States are pushing back on the White House’s explanation for singling out Texas and Florida to continue receiving full funding for their National Guard troops’ coronavirus relief effort while all other states are set to have funds cut by 25 percent later this month.
Several governors are requesting calls with the Trump administration to lobby for more money. An administration official, who was not authorized to speak publicly on the issue, told POLITICO that while the president “is willing to speak with any governor from any state to hear their concerns,” Texas and Florida were the only two states that made the case for full funding “directly to the president.”
The National Governors Association disputed that justification, saying that many governors held calls with President Donald Trump, Vice President Mike Pence and other top officials over the past few months in which they advocated for full federal funding. But it appears that “Texas and Florida were more persuasive,” said an NGA staffer, who asked to remain anonymous to speak freely.
Washington Gov. Jay Inslee, a Democrat, is among a growing group of governors in both parties speaking out against the looming funding cut and saying they will lobby the administration to reconsider.
“Nearly every governor made an appeal for full federal support,” his federal liaison Casey Katims told POLITICO. “We had phone calls directly with the White House and [Pence] to emphasize the essential role of the National Guard to our pandemic response. A president should never pick which American lives are worth protecting based on personal relationships or political interests.”
Texas and Florida, two hotly contested states in this year’s election, both have governors who have enjoyed a close relationship with Trump — prompting accusations from Democratic governors and lawmakers that the funding decision was meant to shore up the president’s political standing ahead of November. Though the two states continue to be among the country’s biggest virus hot spots, they are not the worst off by several metrics.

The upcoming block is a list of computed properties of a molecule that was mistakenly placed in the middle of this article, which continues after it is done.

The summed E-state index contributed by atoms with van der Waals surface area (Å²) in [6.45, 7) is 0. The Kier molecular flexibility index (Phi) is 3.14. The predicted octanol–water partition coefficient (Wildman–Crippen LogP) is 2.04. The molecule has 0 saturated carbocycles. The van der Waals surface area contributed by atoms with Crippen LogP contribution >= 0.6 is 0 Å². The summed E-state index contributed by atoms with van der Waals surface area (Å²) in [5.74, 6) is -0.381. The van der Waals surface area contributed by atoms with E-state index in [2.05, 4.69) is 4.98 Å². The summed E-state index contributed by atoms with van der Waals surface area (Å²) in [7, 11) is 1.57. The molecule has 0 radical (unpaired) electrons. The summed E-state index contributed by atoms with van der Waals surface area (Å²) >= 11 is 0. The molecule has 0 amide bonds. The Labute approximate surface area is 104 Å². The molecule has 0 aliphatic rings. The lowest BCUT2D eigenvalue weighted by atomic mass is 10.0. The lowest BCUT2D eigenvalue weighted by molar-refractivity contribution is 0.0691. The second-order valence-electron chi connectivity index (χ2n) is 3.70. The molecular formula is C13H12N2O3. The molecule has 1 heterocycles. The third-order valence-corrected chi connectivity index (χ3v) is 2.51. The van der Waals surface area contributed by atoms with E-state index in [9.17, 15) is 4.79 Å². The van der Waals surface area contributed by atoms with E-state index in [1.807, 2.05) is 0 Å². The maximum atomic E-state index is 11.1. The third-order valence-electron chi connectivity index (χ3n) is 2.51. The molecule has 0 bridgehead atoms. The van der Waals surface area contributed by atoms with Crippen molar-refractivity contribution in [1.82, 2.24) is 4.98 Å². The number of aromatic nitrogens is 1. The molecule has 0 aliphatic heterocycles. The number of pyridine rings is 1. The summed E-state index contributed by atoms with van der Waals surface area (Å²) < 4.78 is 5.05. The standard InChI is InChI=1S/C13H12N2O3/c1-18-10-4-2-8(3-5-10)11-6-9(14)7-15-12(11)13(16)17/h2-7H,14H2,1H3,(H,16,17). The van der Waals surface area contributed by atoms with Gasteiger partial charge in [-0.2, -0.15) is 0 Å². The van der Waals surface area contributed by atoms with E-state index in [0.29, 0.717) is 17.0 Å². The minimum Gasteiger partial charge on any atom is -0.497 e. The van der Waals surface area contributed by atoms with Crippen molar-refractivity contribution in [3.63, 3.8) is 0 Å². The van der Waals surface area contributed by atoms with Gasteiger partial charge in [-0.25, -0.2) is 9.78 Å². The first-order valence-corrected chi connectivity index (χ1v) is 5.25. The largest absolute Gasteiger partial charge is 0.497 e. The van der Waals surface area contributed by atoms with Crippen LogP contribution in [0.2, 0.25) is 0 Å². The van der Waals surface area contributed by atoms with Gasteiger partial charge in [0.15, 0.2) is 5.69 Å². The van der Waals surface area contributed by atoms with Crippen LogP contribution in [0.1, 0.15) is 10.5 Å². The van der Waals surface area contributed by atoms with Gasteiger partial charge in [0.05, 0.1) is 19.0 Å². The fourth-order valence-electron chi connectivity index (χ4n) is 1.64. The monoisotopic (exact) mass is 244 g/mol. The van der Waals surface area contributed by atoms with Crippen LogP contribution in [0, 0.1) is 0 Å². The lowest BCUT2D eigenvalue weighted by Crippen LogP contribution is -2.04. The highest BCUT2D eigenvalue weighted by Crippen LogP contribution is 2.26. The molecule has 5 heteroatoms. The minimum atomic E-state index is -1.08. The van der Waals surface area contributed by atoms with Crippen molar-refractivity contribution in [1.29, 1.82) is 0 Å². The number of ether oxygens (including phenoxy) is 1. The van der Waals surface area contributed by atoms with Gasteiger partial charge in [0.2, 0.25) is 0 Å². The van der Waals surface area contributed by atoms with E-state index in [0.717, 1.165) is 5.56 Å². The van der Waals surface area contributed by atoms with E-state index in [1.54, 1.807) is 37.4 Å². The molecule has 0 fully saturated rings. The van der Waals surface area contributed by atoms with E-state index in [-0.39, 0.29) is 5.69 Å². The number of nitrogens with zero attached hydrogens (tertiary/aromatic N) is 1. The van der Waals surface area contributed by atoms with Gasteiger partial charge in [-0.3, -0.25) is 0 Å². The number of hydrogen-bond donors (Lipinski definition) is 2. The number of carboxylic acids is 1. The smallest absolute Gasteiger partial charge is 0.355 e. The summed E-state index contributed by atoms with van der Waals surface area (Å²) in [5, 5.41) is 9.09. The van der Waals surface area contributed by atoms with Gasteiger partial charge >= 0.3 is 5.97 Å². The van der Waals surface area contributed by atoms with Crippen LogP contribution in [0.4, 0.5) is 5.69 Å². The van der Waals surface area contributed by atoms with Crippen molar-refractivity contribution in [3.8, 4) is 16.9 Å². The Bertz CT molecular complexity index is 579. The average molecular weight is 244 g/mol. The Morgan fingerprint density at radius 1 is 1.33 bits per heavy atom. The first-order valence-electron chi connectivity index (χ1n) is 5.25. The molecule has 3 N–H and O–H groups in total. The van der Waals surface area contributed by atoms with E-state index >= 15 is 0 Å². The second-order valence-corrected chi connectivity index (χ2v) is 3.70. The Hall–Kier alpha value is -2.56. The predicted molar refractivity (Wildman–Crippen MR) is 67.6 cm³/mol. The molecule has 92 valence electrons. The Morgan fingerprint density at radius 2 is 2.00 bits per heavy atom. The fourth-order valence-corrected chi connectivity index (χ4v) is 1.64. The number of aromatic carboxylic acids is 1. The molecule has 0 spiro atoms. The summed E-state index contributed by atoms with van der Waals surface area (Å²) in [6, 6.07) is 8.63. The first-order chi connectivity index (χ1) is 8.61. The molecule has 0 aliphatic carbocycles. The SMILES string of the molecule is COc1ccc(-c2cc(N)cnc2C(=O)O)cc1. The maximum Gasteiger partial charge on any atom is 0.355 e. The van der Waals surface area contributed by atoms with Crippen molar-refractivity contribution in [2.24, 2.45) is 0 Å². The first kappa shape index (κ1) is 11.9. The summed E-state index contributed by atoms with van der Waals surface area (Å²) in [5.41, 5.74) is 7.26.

Inslee’s office confirmed that the governor requested a call with the White House on Thursday “to communicate our state’s significant need for continued full funding.” Gov. Jim Justice (R-W.Va.) on Wednesday pledged to communicate “emphatically” to Defense Secretary Mark Esper that he disagrees with the move, which was announced on Monday.
“For crying out loud, our nation needs to stand steadfast with our Guard,” he said.
At height of the pandemic, West Virginia had about 700 troops deployed to testing sites, food banks and public health departments. Though that number has dropped to around 400, the state estimates that it will need over $7 million to take on a quarter of the cost through the end of the year.
“If we’ve got to find 25 percent of the dollars, we’ll find it,” Justice, a Republican, said. “But I would also say that I’m not supportive of that.”
In Wisconsin, where Democratic Gov. Tony Evers says the Guard is needed both to continue its pandemic relief role and fill in for poll workers in upcoming elections. The state estimates it will have to pay about $4 million to cover the loss of federal support.
“That was a disappointment,” he said on Wednesday of the 25 percent cost-shift to the state. “That’s approximately what we would pay if we would have used the state authority” to activate the Guard instead of the federal authority the Guard has been under for much of this year.
The White House has emphasized that states can use the pandemic relief money they received as part of the CARES Act, H.R. 748 (116), to cover their share of the deployment going forward, and noted that Guard members will receive federal benefits until the end of the year.
“Now, the brave men and women of the National Guard can continue their essential efforts on the ground, including assisting health care workers at nursing homes, facilitating the distribution of necessary supplies, supporting food security efforts, and community based testing,” White House assistant press secretary Karoline Leavitt told POLITICO.
But a memo FEMA sent to states this week, obtained by POLITICO, says that not only will the agency begin to bill states for 25 percent of the cost of the deployment starting Aug. 22, the agency will also no longer cover Guard troops’ equipment and supplies — though states can try to seek reimbursement through a different program. The memo says this practice is “consistent with traditional National Guard disaster response conducted under [state active duty] status,” even though the mission is a national, federal one.
A group of about three dozen House Democrats wrote to the Trump administration on Wednesday demanding a full explanation for the funding cut and the exemption for Texas and Florida.
“Our states are strapped for cash and the administration continues to play political games with our Guard members in uniform,” said Rep. Cheri Bustos (D-Ill.), the lead author of the letter. “We won’t stand by while Donald Trump is trying to nickle and dime our servicemembers.”